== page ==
Twin Rivers Community Orchestra is a home-grown music ensemble

The Two Rivers Community Orchestra has been rehearsing in State Street Theater since January. Their first public performance will be Saturday, March 21. Miles Wurster, at right, director of Instrumental Music at Martin Luther College, helped spearhead the orchestra and is currently serving as director.

NEW ULM — A new regional musical ensemble — the Two Rivers Community Orchestra (TRCO) — will soon make its debut in New Ulm.

The vision of the TRCO is to establish an ensemble of area musicians. The group features some of the region’s best musicians from southern Minnesota including Madelia, Mankato, New Ulm, and St. Peter.

Creating a new regional orchestra is a challenge and was 10 months in the making.

Initial efforts were spearheaded by Mark Wamma, area musician and teacher, Carolyn Borgen, an administrative facilitator with State Street Theater and Miles Wurster, director of Instrumental Music at Martin Luther College.

The trio began having a casual conversation last May about the need for a regional orchestra. Soon fellow string players joined the discussion.

Don Jirak, second from left, has directed the New Ulm Municipal Band, but hasn’t had a chance to play in an orchestra for years, he said.

Wurster said there was a passionate desire to play in an ensemble with a strong community orchestra with dedicated area musicians.

An informal survey was sent out to area musicians and it received an enthusiastic response.

“The time and opportunity seemed right to work on establishing an area orchestra,” Wurster said.

On August 15, the board of directors at State Street Theater approved a proposal to serve as a fiscal agent for the ensemble, allowing the group to organize and run as a non-profit.

At a recent meeting, Two Rivers Community Orchestra was chosen as the ensemble name.

Paula Anderson, a teacher at the Suzuki School of Music, serves as the first violin in the Two Rivers Community Orchestra.

Wurster said this name was chosen because this is intended as a regional orchestra and the name reflects the unique location of New Ulm where the Cottonwood and Minnesota River meet.

SSTC board vice president Richard Tostenson said, “Two Rivers Orchestra rounds off the diversity of our great musical tradition here in New Ulm. We have bands representing the sounds and heritage of our community and now we have an orchestra that will add to that unique quality of life that everyone who lives or visits New Ulm has come to understand and expect of us.”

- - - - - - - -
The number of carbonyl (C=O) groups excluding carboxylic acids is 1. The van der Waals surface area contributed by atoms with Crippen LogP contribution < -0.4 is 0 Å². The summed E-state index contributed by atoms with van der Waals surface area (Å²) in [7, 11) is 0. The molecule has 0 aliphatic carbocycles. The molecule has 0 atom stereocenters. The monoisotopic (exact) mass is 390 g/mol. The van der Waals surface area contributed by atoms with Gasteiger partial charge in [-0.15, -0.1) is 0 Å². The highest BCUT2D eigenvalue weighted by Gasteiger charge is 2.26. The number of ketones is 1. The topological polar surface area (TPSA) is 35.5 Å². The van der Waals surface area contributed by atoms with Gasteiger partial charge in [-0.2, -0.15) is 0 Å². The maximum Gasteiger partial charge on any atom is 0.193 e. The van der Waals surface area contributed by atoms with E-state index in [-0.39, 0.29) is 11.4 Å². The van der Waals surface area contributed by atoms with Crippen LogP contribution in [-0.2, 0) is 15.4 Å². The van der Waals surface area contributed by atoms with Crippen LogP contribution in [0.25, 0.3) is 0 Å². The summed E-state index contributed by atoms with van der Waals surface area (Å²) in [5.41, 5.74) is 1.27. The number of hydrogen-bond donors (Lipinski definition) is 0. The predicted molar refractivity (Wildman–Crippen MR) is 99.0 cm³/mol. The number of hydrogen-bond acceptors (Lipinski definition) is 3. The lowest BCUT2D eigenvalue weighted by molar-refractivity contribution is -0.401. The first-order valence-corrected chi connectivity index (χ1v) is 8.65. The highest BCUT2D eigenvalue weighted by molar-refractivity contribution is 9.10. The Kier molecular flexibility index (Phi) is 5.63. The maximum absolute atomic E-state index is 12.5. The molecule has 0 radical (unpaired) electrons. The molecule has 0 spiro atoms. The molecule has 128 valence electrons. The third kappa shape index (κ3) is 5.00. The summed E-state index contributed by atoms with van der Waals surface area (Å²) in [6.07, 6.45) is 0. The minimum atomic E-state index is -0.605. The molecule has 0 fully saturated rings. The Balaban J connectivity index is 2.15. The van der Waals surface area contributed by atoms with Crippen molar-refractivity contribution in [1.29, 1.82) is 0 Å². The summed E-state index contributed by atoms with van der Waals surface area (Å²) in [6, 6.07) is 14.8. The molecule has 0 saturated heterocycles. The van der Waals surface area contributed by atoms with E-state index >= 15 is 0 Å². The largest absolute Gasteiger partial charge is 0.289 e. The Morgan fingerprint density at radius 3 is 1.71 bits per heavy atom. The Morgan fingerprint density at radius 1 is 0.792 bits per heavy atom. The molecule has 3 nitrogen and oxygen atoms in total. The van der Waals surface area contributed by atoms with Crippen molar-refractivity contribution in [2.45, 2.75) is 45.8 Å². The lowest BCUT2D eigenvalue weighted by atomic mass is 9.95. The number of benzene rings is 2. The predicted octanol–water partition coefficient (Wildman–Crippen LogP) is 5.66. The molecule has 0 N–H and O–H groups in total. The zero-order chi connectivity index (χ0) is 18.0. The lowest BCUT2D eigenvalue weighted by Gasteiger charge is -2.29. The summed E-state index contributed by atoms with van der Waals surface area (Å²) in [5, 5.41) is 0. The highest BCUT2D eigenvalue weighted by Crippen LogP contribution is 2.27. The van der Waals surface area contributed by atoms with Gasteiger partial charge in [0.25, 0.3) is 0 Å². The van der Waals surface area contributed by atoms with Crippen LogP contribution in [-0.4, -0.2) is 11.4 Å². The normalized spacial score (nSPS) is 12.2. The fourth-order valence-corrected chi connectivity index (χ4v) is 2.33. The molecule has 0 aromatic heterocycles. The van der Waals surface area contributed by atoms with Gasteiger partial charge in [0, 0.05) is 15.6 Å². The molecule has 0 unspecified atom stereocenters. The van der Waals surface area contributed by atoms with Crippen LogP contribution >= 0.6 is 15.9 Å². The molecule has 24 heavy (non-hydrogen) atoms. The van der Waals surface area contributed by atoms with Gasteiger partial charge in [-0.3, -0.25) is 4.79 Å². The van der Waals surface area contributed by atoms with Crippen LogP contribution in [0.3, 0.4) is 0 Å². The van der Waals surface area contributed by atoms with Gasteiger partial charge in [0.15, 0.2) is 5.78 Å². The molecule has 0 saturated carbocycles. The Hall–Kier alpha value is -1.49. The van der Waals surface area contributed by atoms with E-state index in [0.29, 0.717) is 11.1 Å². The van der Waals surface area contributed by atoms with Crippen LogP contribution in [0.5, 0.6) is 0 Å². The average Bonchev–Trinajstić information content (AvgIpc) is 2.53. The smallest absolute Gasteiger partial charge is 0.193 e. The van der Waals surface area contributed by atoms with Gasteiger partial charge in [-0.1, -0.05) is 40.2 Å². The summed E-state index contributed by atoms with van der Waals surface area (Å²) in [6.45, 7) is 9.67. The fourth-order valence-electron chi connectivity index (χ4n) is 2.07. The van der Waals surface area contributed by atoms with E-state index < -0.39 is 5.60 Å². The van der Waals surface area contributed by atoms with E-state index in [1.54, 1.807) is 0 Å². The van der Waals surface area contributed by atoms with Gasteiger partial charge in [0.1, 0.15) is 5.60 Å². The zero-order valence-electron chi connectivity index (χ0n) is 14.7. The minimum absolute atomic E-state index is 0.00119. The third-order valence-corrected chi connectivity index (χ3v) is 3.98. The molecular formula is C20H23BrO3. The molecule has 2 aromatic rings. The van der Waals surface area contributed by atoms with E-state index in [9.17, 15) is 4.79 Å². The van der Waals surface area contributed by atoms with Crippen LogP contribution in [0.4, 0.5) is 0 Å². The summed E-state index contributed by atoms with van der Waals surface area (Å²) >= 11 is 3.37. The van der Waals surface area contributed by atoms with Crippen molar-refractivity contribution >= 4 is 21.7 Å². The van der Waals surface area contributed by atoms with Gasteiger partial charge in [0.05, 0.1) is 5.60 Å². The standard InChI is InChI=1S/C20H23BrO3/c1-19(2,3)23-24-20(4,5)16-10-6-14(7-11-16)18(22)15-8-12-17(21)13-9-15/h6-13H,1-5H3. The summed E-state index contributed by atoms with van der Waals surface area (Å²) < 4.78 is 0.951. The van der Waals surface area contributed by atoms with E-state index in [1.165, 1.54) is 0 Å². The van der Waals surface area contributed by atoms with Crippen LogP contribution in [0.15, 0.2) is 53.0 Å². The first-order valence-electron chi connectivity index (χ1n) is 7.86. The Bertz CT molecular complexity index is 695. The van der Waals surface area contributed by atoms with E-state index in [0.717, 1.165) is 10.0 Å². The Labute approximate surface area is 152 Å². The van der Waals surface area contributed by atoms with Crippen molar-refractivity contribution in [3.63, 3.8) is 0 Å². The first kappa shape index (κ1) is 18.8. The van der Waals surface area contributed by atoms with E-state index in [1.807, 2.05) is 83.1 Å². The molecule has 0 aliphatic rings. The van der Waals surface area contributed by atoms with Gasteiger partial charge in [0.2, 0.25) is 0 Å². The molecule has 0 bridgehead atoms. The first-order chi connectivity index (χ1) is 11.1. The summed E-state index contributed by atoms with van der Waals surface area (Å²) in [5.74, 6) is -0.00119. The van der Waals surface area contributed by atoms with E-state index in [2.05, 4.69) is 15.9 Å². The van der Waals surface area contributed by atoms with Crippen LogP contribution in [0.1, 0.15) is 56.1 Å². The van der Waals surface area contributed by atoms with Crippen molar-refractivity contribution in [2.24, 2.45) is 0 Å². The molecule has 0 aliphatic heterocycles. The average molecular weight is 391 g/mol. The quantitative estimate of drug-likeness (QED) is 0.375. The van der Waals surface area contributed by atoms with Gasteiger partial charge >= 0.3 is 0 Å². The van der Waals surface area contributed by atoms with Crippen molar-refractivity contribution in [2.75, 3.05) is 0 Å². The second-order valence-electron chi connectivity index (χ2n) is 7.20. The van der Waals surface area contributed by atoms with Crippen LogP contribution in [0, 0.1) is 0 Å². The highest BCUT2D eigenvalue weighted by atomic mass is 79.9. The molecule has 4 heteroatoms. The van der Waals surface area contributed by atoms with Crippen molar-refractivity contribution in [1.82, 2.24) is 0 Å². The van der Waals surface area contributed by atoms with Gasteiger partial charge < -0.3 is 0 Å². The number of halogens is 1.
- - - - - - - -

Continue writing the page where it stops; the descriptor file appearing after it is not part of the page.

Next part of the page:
“Having an orchestra at home within our walls will add depth and color to our many productions and presentations,” Tostenson said. “Two Rivers Orchestra adds to the building blocks of State Street Theaters position as a regional art center.”

TRCO began rehearsing in January and has grown to include around 30 musicians. Wurster said it is a non-audition group. They welcome anyone with proficiency and are willing to grow. There is a “have instrument, will play” attitude to the group.

One of the reasons TRCO was formed was to allow adult musicians to practice and flourish with their instruments. Some of the ensemble members have not played in years and the orchestra gives them a chance to dust off their instrument and play.

Carolyn Borgen used to drive two hours to play in a regional orchestra. Now she can rehearse at the State Street Theater three blocks from her home.

Some of the orchestra members are members of multiple groups. Carrie Quast plays with the River Valley Women ensemble too.

Don Jirak, director of the New Ulm Municipal Band, plays trumpet in the brass section of the orchestra. He said this was the first time he has played with an orchestra in years. He appreciates the variety of music available in the community.

Martha Lindberg, a Mankato oboe player, said she enjoyed having a new community music organization to play with and appreciated New Um’s support of the orchestra.

Carolyn Borgen plays bass in the orchestra and had been on hiatus from playing in an ensemble before TRCO formed.

“From a personal standpoint, having this opportunity means the world to me,” she said. Borgen had driven two hours to participate in a community orchestra setting but as her family grew, driving that far became impractical. “I love that this opportunity is now available right in New Ulm and is only three blocks away from my house,” she said.

As the administrative facilitator for SSTC, Borgen said it is a wonderful opportunity to partner with the orchestra, offering a new opportunity for patrons to experience, and offering area musicians an opportunity to play.

“New Ulm has a rich history of music offerings for the community,” Borgen said, “It brings joy knowing that SSTC can be a partner with this unique opportunity for our community and Southern Minnesota.”

Two Rivers Community Orchestra will hold its inaugural concert is 2 p.m., Saturday, March 21 at State Street Theater Co. Tickets are $5 and available at the door the day of the event. Students ages 18 and under are free.

Classic favorites to be featured at the concert are Procession of the Nobles, St. Paul Suite, Orchestral Suite No. 3 in D Major, BWV 1068, and Jupiter.

Two Rivers Community Orchestra is made possible by the voters of Minnesota through a grant from the Prairie Lakes Regional Arts Council, thanks to a legislative appropriation from the Arts and Cultural Heritage Fund.


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